The Federal Council unanimously elected the university professor Ines Härtel as the new judge at the Federal Constitutional Court. This means that the highest German court will also have a lawyer from East Germany for the first time. At the same time, there are now more female judges than judges at the Federal Constitutional Court.
The 48-year-old comes from Staßfurt in Saxony-Anhalt. She specializes in data protection law and digital law. At the Viadrina, she has held the chair for public law, administrative, European, environmental, agricultural and food law since 2014. At the Constitutional Court, she succeeds the judge Johannes Masing, who left after his twelve-year term in office.
The right to propose the vacant position lay with the SPD, which was unable to agree on a candidate for weeks. It was only this week that it became known that Härtel, who was teaching at the European University Viadrina in Frankfurt an der Oder, was going to Karlsruhe.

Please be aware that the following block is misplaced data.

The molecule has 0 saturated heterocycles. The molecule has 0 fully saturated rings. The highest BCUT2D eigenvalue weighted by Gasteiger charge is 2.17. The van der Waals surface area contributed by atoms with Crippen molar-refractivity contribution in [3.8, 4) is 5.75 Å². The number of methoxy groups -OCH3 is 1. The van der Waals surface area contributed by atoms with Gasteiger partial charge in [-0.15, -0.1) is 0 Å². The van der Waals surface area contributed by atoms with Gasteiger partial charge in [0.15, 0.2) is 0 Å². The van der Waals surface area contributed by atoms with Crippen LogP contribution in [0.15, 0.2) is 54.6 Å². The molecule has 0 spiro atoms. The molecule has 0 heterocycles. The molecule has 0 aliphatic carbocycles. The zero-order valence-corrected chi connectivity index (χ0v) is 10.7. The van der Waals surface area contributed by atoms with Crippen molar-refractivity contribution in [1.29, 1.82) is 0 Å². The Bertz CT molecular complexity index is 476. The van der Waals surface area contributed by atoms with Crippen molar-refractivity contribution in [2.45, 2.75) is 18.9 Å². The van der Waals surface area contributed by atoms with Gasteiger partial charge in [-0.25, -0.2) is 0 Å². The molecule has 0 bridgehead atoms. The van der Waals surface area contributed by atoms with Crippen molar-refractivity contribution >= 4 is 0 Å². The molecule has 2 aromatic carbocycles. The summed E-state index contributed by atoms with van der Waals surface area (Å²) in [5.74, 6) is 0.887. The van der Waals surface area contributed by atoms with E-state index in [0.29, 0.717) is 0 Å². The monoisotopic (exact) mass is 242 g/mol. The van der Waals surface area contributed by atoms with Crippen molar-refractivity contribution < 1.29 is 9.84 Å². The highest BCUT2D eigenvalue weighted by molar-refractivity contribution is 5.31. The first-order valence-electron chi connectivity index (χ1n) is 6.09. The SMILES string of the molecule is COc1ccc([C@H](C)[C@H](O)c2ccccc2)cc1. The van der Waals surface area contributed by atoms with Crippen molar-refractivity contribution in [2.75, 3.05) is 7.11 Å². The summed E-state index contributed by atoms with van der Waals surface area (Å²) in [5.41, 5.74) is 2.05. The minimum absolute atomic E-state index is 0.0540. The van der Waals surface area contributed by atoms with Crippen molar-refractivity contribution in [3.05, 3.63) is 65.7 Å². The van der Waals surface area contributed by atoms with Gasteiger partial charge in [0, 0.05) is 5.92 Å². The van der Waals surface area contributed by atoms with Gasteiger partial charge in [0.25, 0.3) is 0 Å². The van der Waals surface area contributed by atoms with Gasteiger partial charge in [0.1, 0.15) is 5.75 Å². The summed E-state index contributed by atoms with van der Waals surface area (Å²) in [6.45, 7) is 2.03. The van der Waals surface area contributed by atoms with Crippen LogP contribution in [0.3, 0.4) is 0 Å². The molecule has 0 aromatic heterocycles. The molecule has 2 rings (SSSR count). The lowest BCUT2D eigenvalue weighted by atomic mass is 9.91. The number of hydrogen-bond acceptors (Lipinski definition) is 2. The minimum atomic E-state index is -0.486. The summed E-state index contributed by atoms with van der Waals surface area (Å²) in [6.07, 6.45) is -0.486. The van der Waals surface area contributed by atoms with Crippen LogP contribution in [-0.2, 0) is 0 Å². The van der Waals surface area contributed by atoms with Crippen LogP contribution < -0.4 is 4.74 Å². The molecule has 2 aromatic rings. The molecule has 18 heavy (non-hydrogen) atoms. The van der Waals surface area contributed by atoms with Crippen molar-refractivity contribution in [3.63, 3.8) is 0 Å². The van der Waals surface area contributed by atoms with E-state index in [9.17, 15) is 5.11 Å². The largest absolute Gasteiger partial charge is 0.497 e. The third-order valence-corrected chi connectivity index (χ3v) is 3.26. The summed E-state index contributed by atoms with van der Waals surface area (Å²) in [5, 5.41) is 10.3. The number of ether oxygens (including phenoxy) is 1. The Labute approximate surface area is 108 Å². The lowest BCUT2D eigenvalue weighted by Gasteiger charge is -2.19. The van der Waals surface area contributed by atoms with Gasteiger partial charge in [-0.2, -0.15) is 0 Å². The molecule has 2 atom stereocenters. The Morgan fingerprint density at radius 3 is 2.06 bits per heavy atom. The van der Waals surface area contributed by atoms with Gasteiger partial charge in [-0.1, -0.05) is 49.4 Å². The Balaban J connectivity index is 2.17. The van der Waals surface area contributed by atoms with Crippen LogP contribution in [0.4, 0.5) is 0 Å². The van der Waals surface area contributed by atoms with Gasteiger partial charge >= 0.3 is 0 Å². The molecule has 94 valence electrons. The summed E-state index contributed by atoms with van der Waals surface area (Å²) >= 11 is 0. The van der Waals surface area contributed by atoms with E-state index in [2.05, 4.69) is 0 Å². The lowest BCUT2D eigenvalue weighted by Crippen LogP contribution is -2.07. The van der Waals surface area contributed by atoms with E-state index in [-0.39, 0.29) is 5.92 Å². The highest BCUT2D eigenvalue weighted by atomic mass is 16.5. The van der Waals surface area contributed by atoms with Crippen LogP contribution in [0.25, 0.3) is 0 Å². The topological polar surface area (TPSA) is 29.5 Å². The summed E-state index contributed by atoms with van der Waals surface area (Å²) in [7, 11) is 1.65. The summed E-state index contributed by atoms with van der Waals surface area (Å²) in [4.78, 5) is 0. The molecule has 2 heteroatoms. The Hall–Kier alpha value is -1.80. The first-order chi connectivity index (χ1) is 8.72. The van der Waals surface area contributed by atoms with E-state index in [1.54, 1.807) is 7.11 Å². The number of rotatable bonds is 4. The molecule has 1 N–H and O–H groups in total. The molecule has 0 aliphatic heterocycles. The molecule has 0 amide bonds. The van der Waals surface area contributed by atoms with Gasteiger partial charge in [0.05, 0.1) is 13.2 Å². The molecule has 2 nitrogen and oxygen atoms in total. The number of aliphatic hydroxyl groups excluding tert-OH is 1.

The decision about his successor had dragged on for weeks. There were several candidates in discussion, but Härtel's name did not appear until this week. Right from the start, the discussion centered around the question of whether a judge from East Germany should switch to the highest German court for the first time. Against this background, Mecklenburg-West Pomerania's Prime Minister Manuela Schwesig (SPD) said in the Federal Council that Härtel's election was "overdue after 30 years and an important signal".
The decision ends a series of judge changes in Karlsruhe. Just last week, the previous Vice President Stephan Harbarth was appointed the new Court President. He succeeded Andreas Voßkuhle, whose term ended.
The 16 members of the highest German court, who sit in two senates, are each elected half by the Bundestag and the Bundesrat. A two-thirds majority is necessary in the elections.